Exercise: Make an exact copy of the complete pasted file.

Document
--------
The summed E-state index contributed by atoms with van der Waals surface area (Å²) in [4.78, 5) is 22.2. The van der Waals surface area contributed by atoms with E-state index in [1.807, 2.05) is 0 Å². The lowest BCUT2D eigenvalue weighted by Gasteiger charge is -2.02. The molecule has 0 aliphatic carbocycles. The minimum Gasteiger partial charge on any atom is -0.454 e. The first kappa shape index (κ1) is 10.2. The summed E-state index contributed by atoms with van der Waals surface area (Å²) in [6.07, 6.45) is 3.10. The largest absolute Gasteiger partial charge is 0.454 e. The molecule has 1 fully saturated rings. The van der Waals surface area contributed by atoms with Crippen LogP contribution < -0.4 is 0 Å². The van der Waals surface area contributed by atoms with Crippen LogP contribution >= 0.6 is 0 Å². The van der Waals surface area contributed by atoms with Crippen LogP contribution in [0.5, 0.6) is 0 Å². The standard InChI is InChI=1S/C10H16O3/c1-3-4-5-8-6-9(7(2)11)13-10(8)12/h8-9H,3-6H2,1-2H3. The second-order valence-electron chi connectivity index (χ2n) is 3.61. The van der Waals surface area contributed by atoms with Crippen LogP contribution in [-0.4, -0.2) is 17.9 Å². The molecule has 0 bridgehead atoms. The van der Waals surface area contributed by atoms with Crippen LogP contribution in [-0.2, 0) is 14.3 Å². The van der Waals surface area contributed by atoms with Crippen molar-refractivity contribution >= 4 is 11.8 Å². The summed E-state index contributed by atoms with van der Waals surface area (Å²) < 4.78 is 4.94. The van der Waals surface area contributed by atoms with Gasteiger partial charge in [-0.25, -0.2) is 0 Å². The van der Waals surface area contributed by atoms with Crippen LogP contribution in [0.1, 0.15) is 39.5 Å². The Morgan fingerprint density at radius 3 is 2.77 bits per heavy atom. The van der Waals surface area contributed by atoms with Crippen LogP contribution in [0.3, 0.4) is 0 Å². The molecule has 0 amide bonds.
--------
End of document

The summed E-state index contributed by atoms with van der Waals surface area (Å²) in [4.78, 5) is 22.2. The van der Waals surface area contributed by atoms with E-state index in [1.807, 2.05) is 0 Å². The lowest BCUT2D eigenvalue weighted by Gasteiger charge is -2.02. The molecule has 0 aliphatic carbocycles. The minimum Gasteiger partial charge on any atom is -0.454 e. The first kappa shape index (κ1) is 10.2. The summed E-state index contributed by atoms with van der Waals surface area (Å²) in [6.07, 6.45) is 3.10. The largest absolute Gasteiger partial charge is 0.454 e. The molecule has 1 fully saturated rings. The van der Waals surface area contributed by atoms with Crippen LogP contribution < -0.4 is 0 Å². The van der Waals surface area contributed by atoms with Crippen LogP contribution >= 0.6 is 0 Å². The van der Waals surface area contributed by atoms with Crippen LogP contribution in [0.5, 0.6) is 0 Å². The standard InChI is InChI=1S/C10H16O3/c1-3-4-5-8-6-9(7(2)11)13-10(8)12/h8-9H,3-6H2,1-2H3. The second-order valence-electron chi connectivity index (χ2n) is 3.61. The van der Waals surface area contributed by atoms with Crippen LogP contribution in [-0.4, -0.2) is 17.9 Å². The molecule has 0 bridgehead atoms. The van der Waals surface area contributed by atoms with Crippen LogP contribution in [-0.2, 0) is 14.3 Å². The van der Waals surface area contributed by atoms with Crippen molar-refractivity contribution >= 4 is 11.8 Å². The summed E-state index contributed by atoms with van der Waals surface area (Å²) < 4.78 is 4.94. The van der Waals surface area contributed by atoms with Gasteiger partial charge in [-0.25, -0.2) is 0 Å². The van der Waals surface area contributed by atoms with Crippen LogP contribution in [0.1, 0.15) is 39.5 Å². The Morgan fingerprint density at radius 3 is 2.77 bits per heavy atom. The van der Waals surface area contributed by atoms with Crippen LogP contribution in [0.3, 0.4) is 0 Å². The molecule has 0 amide bonds.